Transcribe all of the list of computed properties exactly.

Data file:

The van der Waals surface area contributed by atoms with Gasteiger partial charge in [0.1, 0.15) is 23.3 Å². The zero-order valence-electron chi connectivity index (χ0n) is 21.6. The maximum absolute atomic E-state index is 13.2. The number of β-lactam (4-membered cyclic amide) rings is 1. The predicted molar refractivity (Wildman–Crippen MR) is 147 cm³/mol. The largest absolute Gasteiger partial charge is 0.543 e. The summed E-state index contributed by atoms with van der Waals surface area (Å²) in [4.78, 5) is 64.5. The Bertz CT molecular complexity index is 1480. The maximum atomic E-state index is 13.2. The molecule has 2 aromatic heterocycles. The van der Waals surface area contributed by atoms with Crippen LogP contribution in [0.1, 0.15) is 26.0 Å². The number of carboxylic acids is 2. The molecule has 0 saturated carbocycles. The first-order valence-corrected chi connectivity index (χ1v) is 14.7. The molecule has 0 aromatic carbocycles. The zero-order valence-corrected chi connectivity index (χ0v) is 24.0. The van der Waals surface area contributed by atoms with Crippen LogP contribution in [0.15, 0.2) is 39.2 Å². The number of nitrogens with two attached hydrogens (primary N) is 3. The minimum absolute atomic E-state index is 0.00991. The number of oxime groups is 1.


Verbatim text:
The van der Waals surface area contributed by atoms with Gasteiger partial charge in [0.1, 0.15) is 23.3 Å². The zero-order valence-electron chi connectivity index (χ0n) is 21.6. The maximum absolute atomic E-state index is 13.2. The number of β-lactam (4-membered cyclic amide) rings is 1. The predicted molar refractivity (Wildman–Crippen MR) is 147 cm³/mol. The largest absolute Gasteiger partial charge is 0.543 e. The summed E-state index contributed by atoms with van der Waals surface area (Å²) in [4.78, 5) is 64.5. The Bertz CT molecular complexity index is 1480. The maximum atomic E-state index is 13.2. The molecule has 2 aromatic heterocycles. The van der Waals surface area contributed by atoms with Crippen LogP contribution in [0.1, 0.15) is 26.0 Å². The number of carboxylic acids is 2. The molecule has 0 saturated carbocycles. The first-order valence-corrected chi connectivity index (χ1v) is 14.7. The molecule has 0 aromatic carbocycles. The zero-order valence-corrected chi connectivity index (χ0v) is 24.0. The van der Waals surface area contributed by atoms with Crippen LogP contribution in [0.15, 0.2) is 39.2 Å². The number of nitrogens with two attached hydrogens (primary N) is 3. The minimum absolute atomic E-state index is 0.00991. The number of oxime groups is 1.